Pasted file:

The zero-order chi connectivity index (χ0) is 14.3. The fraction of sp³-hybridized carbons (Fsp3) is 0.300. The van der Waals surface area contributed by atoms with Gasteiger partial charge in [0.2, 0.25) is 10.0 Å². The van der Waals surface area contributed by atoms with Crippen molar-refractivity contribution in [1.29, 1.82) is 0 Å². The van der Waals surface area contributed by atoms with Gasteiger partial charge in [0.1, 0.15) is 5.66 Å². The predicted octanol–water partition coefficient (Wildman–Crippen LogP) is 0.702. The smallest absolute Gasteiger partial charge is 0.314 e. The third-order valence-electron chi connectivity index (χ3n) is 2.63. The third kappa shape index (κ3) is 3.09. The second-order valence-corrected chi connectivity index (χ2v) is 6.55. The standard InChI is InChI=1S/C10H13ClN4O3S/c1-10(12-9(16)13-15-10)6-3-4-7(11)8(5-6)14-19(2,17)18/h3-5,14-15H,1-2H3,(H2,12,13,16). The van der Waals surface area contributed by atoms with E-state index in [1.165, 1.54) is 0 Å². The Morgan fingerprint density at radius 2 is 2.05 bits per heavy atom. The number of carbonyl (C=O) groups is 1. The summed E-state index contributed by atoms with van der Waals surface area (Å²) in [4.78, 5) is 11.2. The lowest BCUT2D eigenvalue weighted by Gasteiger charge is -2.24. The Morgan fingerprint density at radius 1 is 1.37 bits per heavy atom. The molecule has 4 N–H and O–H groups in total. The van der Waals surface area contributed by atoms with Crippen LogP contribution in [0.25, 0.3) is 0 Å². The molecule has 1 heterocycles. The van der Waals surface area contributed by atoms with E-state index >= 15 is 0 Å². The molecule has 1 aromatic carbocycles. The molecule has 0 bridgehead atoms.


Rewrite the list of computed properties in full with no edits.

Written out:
The zero-order chi connectivity index (χ0) is 14.3. The fraction of sp³-hybridized carbons (Fsp3) is 0.300. The van der Waals surface area contributed by atoms with Gasteiger partial charge in [0.2, 0.25) is 10.0 Å². The van der Waals surface area contributed by atoms with Crippen molar-refractivity contribution in [1.29, 1.82) is 0 Å². The van der Waals surface area contributed by atoms with Gasteiger partial charge in [0.1, 0.15) is 5.66 Å². The predicted octanol–water partition coefficient (Wildman–Crippen LogP) is 0.702. The smallest absolute Gasteiger partial charge is 0.314 e. The third-order valence-electron chi connectivity index (χ3n) is 2.63. The third kappa shape index (κ3) is 3.09. The second-order valence-corrected chi connectivity index (χ2v) is 6.55. The standard InChI is InChI=1S/C10H13ClN4O3S/c1-10(12-9(16)13-15-10)6-3-4-7(11)8(5-6)14-19(2,17)18/h3-5,14-15H,1-2H3,(H2,12,13,16). The van der Waals surface area contributed by atoms with E-state index in [1.165, 1.54) is 0 Å². The Morgan fingerprint density at radius 2 is 2.05 bits per heavy atom. The number of carbonyl (C=O) groups is 1. The summed E-state index contributed by atoms with van der Waals surface area (Å²) in [4.78, 5) is 11.2. The lowest BCUT2D eigenvalue weighted by Gasteiger charge is -2.24. The Morgan fingerprint density at radius 1 is 1.37 bits per heavy atom. The molecule has 4 N–H and O–H groups in total. The van der Waals surface area contributed by atoms with Crippen LogP contribution in [0.25, 0.3) is 0 Å². The molecule has 1 heterocycles. The van der Waals surface area contributed by atoms with E-state index >= 15 is 0 Å². The molecule has 1 aromatic carbocycles. The molecule has 0 bridgehead atoms.